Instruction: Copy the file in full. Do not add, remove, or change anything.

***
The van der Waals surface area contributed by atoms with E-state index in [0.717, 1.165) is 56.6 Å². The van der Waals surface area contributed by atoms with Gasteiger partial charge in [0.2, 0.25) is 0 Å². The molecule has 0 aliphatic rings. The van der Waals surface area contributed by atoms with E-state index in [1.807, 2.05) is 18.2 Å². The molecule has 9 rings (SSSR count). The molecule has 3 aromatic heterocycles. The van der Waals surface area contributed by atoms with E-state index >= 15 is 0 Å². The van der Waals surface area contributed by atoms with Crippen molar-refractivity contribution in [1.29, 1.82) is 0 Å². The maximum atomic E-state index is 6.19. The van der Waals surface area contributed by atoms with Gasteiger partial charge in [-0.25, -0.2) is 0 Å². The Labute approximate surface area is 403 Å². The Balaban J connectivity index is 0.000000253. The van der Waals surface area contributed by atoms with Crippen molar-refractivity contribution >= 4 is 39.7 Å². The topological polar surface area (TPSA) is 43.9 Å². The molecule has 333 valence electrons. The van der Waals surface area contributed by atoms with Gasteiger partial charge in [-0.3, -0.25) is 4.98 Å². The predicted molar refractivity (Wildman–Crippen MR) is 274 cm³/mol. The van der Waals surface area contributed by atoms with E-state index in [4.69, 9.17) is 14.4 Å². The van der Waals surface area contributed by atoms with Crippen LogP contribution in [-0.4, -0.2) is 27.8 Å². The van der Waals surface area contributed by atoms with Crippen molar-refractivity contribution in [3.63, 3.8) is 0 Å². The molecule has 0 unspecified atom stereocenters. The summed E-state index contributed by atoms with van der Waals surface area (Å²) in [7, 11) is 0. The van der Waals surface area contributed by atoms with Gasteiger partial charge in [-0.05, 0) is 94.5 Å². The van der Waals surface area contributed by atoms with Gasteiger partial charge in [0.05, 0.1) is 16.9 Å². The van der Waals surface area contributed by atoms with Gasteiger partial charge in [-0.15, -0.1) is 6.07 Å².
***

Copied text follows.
The van der Waals surface area contributed by atoms with E-state index in [0.717, 1.165) is 56.6 Å². The van der Waals surface area contributed by atoms with Gasteiger partial charge in [0.2, 0.25) is 0 Å². The molecule has 0 aliphatic rings. The van der Waals surface area contributed by atoms with E-state index in [1.807, 2.05) is 18.2 Å². The molecule has 9 rings (SSSR count). The molecule has 3 aromatic heterocycles. The van der Waals surface area contributed by atoms with E-state index >= 15 is 0 Å². The van der Waals surface area contributed by atoms with Crippen molar-refractivity contribution in [1.29, 1.82) is 0 Å². The maximum atomic E-state index is 6.19. The van der Waals surface area contributed by atoms with Gasteiger partial charge in [-0.25, -0.2) is 0 Å². The Labute approximate surface area is 403 Å². The Balaban J connectivity index is 0.000000253. The van der Waals surface area contributed by atoms with Crippen molar-refractivity contribution >= 4 is 39.7 Å². The topological polar surface area (TPSA) is 43.9 Å². The molecule has 333 valence electrons. The van der Waals surface area contributed by atoms with Gasteiger partial charge in [-0.3, -0.25) is 4.98 Å². The predicted molar refractivity (Wildman–Crippen MR) is 274 cm³/mol. The van der Waals surface area contributed by atoms with E-state index in [4.69, 9.17) is 14.4 Å². The van der Waals surface area contributed by atoms with Crippen LogP contribution in [-0.4, -0.2) is 27.8 Å². The van der Waals surface area contributed by atoms with Crippen molar-refractivity contribution in [3.63, 3.8) is 0 Å². The molecule has 0 unspecified atom stereocenters. The summed E-state index contributed by atoms with van der Waals surface area (Å²) in [7, 11) is 0. The van der Waals surface area contributed by atoms with Gasteiger partial charge in [-0.05, 0) is 94.5 Å². The van der Waals surface area contributed by atoms with Gasteiger partial charge in [0.05, 0.1) is 16.9 Å². The van der Waals surface area contributed by atoms with Gasteiger partial charge in [-0.15, -0.1) is 6.07 Å².